Tuesday marks the first day of the 2022 summer season in the Northern Hemisphere.
Astronomical summer begins at the solstice: the longest day and shortest night of the year.
The summer solstice occurs when the Earth's tilt toward the sun is at a maximum, with the sun appearing at the highest elevation with a noontime position, resulting in warmer temperatures.
"Solstice" comes from the Latin word solstitium, with sol meaning "sun" and stitium meaning "still" or "standing."
According to FOX Weather, astronomical seasons are based on the position of Earth near the sun, with the Tropic of Cancer directly aligned with the sun at 5:14 a.m. ET.
The Tropic of Cancer runs through Australia, Chile, southern Brazil and northern Africa.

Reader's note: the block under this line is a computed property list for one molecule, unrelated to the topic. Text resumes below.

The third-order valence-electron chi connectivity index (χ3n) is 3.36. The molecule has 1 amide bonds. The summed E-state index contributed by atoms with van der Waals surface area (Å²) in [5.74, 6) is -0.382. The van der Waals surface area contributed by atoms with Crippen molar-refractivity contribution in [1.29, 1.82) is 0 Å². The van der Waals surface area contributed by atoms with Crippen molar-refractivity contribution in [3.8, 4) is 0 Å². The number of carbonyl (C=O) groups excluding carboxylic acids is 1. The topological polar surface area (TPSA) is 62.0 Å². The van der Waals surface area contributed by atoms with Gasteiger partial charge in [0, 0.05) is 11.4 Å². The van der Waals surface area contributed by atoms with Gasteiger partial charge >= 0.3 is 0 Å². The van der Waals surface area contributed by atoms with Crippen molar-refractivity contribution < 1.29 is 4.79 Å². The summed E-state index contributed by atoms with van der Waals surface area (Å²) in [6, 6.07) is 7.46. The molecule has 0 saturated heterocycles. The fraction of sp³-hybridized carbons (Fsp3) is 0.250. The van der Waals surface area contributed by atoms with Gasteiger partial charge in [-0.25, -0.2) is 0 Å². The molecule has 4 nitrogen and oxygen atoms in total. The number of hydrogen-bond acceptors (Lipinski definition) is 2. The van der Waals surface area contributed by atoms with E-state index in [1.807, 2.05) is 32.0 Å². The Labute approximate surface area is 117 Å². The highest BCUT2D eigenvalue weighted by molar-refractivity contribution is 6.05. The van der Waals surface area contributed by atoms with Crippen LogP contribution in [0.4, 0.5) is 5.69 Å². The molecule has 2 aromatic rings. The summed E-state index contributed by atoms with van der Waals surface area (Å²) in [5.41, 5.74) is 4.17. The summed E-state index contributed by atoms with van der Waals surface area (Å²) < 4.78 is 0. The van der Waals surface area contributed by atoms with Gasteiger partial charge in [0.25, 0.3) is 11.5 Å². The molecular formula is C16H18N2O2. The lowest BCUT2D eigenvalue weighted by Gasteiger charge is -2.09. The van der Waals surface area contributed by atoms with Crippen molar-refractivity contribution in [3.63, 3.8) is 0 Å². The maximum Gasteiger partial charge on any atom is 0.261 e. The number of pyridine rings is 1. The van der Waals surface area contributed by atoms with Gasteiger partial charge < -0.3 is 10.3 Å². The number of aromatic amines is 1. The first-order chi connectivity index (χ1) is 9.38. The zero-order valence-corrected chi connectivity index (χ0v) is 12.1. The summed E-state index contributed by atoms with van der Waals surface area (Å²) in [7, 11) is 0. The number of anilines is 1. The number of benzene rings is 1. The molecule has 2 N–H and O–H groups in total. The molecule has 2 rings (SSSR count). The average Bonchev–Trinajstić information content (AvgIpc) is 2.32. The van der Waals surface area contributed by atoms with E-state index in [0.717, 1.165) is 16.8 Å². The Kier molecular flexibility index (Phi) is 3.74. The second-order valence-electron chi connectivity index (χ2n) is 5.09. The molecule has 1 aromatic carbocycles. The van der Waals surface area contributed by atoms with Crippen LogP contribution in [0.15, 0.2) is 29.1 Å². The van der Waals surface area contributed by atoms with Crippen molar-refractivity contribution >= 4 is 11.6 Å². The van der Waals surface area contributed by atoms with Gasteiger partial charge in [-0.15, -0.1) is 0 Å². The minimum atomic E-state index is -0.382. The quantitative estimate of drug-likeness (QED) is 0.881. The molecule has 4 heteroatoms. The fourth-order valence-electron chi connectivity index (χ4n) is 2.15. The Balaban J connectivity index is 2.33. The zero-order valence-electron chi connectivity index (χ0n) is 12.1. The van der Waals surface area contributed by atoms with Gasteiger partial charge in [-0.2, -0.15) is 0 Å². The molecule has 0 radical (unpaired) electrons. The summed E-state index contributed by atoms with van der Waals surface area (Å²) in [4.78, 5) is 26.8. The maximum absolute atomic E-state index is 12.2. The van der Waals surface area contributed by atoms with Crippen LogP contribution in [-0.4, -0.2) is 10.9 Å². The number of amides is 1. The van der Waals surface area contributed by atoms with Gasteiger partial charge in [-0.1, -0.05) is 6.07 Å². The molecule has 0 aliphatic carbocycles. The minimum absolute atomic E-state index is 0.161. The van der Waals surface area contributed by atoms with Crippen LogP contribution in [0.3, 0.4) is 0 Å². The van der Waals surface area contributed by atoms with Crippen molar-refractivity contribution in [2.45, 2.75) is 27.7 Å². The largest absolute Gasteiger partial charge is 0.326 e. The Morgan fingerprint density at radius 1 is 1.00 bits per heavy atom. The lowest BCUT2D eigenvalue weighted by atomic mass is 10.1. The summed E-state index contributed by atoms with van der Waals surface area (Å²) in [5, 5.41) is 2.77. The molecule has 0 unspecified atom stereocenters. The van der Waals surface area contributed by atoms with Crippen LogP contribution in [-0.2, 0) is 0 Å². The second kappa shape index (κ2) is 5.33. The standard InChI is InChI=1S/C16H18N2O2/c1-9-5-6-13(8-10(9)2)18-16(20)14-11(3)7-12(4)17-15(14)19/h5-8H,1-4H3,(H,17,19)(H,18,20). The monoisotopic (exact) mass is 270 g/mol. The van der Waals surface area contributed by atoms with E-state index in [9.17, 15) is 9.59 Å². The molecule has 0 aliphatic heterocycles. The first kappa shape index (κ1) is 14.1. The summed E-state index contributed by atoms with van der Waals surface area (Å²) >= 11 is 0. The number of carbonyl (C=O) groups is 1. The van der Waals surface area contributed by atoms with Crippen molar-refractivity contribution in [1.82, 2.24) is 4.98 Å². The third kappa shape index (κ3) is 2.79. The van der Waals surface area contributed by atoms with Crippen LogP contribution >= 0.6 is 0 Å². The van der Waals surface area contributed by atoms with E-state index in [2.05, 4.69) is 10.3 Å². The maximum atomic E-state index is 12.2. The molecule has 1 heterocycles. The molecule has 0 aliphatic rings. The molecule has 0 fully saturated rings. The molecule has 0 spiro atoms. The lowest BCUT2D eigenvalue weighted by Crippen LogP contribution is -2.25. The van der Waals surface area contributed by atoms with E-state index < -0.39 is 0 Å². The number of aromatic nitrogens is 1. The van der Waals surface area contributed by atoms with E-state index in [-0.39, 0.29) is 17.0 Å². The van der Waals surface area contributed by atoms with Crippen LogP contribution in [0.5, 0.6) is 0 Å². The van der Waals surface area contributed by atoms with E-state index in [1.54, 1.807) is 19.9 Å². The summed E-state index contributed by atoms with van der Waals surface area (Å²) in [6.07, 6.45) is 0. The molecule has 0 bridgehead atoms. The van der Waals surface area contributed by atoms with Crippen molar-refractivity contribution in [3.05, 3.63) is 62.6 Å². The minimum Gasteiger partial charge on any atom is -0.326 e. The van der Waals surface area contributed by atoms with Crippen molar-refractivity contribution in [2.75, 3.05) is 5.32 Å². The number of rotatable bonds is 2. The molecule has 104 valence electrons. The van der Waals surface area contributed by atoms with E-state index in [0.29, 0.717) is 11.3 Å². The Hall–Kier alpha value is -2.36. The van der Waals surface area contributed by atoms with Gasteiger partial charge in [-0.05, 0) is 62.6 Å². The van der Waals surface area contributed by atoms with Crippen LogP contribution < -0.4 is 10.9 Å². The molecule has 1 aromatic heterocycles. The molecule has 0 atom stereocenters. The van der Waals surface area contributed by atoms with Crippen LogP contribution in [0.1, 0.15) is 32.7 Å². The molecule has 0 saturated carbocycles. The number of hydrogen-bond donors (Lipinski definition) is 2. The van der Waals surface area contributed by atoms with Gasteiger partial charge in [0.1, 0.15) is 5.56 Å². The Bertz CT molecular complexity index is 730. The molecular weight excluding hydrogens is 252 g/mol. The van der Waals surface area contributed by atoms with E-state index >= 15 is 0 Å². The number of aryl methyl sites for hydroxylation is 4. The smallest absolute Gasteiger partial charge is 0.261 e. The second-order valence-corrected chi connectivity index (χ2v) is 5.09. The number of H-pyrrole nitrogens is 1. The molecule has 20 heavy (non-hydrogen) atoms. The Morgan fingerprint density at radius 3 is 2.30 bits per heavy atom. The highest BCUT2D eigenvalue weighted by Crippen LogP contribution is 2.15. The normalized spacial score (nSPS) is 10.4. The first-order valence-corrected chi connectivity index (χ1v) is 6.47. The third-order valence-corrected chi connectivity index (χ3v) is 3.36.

The Earth is tilted approximately 23.5 degrees off a vertical axis, with the most direct sunlight hitting the Northern Hemisphere during astronomical summer and at the Southern Hemisphere during astronomical winter.
Solstices happen twice per year, at the points in the Earth's orbit where the tilt is most pronounced, indicating the change of seasons.
The solstice is celebrated by many cultures across the globe, and thousands gather at Stonehenge in the U.K.
Meteorological summer begins on June 1.